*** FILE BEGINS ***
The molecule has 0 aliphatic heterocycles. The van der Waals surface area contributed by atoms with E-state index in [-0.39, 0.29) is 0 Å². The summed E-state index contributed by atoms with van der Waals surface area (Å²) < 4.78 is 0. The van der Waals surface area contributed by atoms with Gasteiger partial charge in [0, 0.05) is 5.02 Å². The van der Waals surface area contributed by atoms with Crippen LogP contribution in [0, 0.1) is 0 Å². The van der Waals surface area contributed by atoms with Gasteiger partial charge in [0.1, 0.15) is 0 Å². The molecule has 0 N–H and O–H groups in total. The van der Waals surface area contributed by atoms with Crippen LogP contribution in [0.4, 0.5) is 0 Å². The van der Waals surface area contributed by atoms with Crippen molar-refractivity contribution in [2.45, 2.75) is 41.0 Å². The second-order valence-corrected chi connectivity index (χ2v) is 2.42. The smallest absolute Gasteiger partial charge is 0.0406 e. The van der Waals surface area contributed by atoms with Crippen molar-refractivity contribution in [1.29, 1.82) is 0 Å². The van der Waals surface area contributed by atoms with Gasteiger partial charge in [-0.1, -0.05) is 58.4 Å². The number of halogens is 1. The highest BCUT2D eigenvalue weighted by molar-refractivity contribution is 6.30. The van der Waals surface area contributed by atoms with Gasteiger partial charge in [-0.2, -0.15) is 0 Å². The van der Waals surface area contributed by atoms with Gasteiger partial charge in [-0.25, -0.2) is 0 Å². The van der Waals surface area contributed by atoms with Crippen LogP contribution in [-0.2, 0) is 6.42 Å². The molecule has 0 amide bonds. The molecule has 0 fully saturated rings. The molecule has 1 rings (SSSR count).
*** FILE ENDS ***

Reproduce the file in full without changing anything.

The molecule has 0 aliphatic heterocycles. The van der Waals surface area contributed by atoms with E-state index in [-0.39, 0.29) is 0 Å². The summed E-state index contributed by atoms with van der Waals surface area (Å²) < 4.78 is 0. The van der Waals surface area contributed by atoms with Gasteiger partial charge in [0, 0.05) is 5.02 Å². The van der Waals surface area contributed by atoms with Crippen LogP contribution in [0, 0.1) is 0 Å². The van der Waals surface area contributed by atoms with Gasteiger partial charge in [0.1, 0.15) is 0 Å². The molecule has 0 N–H and O–H groups in total. The van der Waals surface area contributed by atoms with Crippen LogP contribution in [0.4, 0.5) is 0 Å². The van der Waals surface area contributed by atoms with Crippen molar-refractivity contribution in [2.45, 2.75) is 41.0 Å². The second-order valence-corrected chi connectivity index (χ2v) is 2.42. The smallest absolute Gasteiger partial charge is 0.0406 e. The van der Waals surface area contributed by atoms with Crippen molar-refractivity contribution in [1.29, 1.82) is 0 Å². The van der Waals surface area contributed by atoms with Gasteiger partial charge in [-0.1, -0.05) is 58.4 Å². The number of halogens is 1. The highest BCUT2D eigenvalue weighted by molar-refractivity contribution is 6.30. The van der Waals surface area contributed by atoms with Gasteiger partial charge in [-0.2, -0.15) is 0 Å². The van der Waals surface area contributed by atoms with Gasteiger partial charge in [-0.25, -0.2) is 0 Å². The van der Waals surface area contributed by atoms with Crippen LogP contribution in [-0.2, 0) is 6.42 Å². The molecule has 0 amide bonds. The molecule has 0 fully saturated rings. The molecule has 1 rings (SSSR count).